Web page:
Sorry about Freddie, Wolfie.



  2. redriverpak says:

    Yep, I bet Fred would have a good chuckle over this story! :)


  3. Lisa says:

    Well, I’m happy the car was there with it’s cargo! I know how that can happen in those situations, for it’s that type of situation it would happen to me, too. Usually I’m a good navigator, but all levels of grief & that goes out the window. I’m sorry for your loss, but it sounds like Freddy was an angel of sorts for your family as well as a community:)
    We all gotta laugh!


  4. contoveros says:

    When I first saw the headline of this post I thought, is Wolf going to tell another sexual preference story? Then I learned what a truly “beautiful man” you neighbor was and still is through his spirit and I wanted to hit myself upside the head.

    Freddie sounds a lot like the Wolfman wants to be and could be well on his way, you know? Loved the story-telling. There’s gotta be someone else we know that spins such great yarns.

    But that I-Pad is going to kill you, man. You’re becoming a slave to it, rather than the other way around.

    By the way, I got a look at Carmen’s photos. And I read her offer about other types of photos she’d provide you if you wrote two more I-Pads stories in a row.

    Any chance of you sharing them with the public? C’mon, I want to know more about the device you can’t live without. It’s better than sex, isn’t it?

    Oh, that’s what Carmen seems to be saying, isn’t it? Or, rather, she’s saying she do just about anything to get your mind away from it.

    Go for it, man. Go for it.

    michael j
    whose dreams never seem to come true in the states anymore.


    • I suspect Carmen’s just teasing. Still though – a wolf can dream. :)

      I thought about that during the funeral: would I like to be like him?

      Not really – he was a different character than what I would want to be. Still though, he certainly shined, as a (in the truest sense of the word) gentleman. Had God granted my wish and changed everything so that he could have been my dad, life would have been….different. Not better, necessarily just different.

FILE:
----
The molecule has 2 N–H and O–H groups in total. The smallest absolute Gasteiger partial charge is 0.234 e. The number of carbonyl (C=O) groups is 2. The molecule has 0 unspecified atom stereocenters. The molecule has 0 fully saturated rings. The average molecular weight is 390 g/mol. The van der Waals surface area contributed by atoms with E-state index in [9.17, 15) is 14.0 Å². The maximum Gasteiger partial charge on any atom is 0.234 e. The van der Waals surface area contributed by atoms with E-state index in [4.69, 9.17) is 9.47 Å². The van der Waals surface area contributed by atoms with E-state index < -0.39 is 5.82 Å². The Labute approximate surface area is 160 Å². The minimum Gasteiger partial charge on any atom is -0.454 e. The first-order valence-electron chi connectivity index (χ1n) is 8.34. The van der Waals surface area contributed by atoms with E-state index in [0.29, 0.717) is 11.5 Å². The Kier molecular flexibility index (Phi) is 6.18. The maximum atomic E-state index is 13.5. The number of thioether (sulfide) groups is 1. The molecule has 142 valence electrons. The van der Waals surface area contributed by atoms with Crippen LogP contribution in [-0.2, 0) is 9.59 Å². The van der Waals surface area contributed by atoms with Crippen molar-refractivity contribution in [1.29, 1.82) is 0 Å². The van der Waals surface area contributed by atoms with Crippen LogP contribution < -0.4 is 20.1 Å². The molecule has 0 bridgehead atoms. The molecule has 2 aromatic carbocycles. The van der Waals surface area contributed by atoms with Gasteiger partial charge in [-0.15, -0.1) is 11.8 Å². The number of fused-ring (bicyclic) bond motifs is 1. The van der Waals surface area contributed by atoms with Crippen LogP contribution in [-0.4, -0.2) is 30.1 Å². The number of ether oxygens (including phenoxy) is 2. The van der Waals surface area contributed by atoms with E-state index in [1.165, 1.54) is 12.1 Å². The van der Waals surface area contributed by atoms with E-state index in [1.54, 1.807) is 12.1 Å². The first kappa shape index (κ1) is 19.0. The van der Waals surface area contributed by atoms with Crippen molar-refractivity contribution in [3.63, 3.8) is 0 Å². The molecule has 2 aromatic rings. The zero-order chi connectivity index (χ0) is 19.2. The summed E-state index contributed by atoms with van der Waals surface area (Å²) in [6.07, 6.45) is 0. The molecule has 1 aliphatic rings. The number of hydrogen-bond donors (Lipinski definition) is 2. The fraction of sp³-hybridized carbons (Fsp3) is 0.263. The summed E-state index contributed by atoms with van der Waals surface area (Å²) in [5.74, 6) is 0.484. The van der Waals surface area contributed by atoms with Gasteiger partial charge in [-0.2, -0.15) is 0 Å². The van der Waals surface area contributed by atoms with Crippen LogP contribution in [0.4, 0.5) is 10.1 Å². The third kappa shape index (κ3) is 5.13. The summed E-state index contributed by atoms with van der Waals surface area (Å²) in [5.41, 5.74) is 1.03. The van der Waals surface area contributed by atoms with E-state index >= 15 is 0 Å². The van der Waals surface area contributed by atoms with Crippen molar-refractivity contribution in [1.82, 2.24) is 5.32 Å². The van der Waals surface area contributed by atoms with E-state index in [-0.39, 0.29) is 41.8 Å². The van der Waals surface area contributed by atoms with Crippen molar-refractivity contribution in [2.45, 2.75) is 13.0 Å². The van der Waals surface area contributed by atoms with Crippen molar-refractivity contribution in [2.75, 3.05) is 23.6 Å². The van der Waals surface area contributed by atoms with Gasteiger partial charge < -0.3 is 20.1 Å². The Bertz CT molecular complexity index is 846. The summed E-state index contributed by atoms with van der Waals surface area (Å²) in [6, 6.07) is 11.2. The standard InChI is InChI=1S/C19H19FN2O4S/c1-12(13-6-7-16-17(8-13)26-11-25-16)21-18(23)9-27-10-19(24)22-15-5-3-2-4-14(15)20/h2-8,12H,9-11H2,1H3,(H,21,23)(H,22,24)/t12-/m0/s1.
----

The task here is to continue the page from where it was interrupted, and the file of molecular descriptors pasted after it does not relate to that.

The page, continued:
I wondered if there was one word that would have summarized him. I think there may have been. If so, that word would have been: peace.


  5. Molly Malone says:

    I do this kind of shit all the time, and it never stops being embarrassing…


    • *nodding* Exciting but….so frustrating too isn’t it? I mean it’s probably healthy to work the heart out so hard every once in a while but….

      Wonder how many ADDers drop dead of heart attacks?



  6. izziedarling says:

    OK, Wolf, this iPad thing is getting out of control. Please get an iLeash for it. Thank you. Your story about Freddie was amazing and wonderful. Maybe that one word is: angel?


    • I think that’s the word for him. Nothing else seems to fit.

      The iPad thing: I don’t know if I need a leash for it – or for my messed up mind. It’s like (what I would imagine to be what) a heroin addiction (would be like).

      Fever, shaking, overwhelming paranoia – right up until I see it again, safe and sound.


  7. Don MacIver says:

    A wonderful tribute. We should all be so lucky to have someone that special in our lives.


    • I agree. Now that I think back – his was the unseen presence all through my life who kept me sane and basically on the right track. The Beast was certainly no example. Freddie provided the anchor to all things “normal” when it came to understanding what a real man is all about.

      Thanks for dropping by and commenting, Don!


  8. Momma Fargo says:

    You need a chain around your neck for your iPad. LOL. Beautiful tribute. He sounded like a wonderful man. It’s special when someone like that touches our lives.Thanks for the nice comments on my blog, btw. You made me smile. I’m ready for something, but I don’t know what it is. Hope you find peace somehow with the loss of your friend. He had a long life and made an impact while he was here.


    • Makes you wonder sometimes. Maybe some of us are put here to serve as a buffer for others. I would imagine a lot of police officers feel that way. Anyway, that’s what Fred was for us when we were kids.

      That one post of yours that I commented on today was one I truly *felt* much more strongly than the others. Anyway, I’m in your corner on that and will just look forward to seeing what happens when you make whatever change seems right. Maybe we can compare notes someday.

      In five years, I do *not* want to be in the same spot I’m in right here and now. We’ll see what happens.


  9. A wonderful story about a wonderful man. You know who he reminds me of? My Nana. :)

    Thanks Wolfe


    • Glad you liked it.

      They had a point in the service where they asked if anyone wanted to say something about him. I did, but there were others who knew him more intimately than I did, so it wasn’t the right time. This blog therefore had to be written.


  10. I’m with Carmen on the iPad thing; I almost didn’t read this one when I saw you were writing about it again. I’ve read all the others, but enough’s enough. I still think an intervention may be in order. Anyway, I can’t think of a bribe off the top of my head; definitely not naked pictures. The very idea makes me cringe. It’d be like offering them to my brother and then we’d both need therapy to get over it.

    Anyway, let’s get past that right quick!

    I’m glad I read anyway because I got to hear about “Fred.” Over the course of my life I’ve known a Fred or two, men who became surrogate fathers for me, in a way, by being beautiful, warm, and kind right down in their bones – no on-and-off switch, just authentic love.

    (You hit the sweet spot again, my friend.) BFG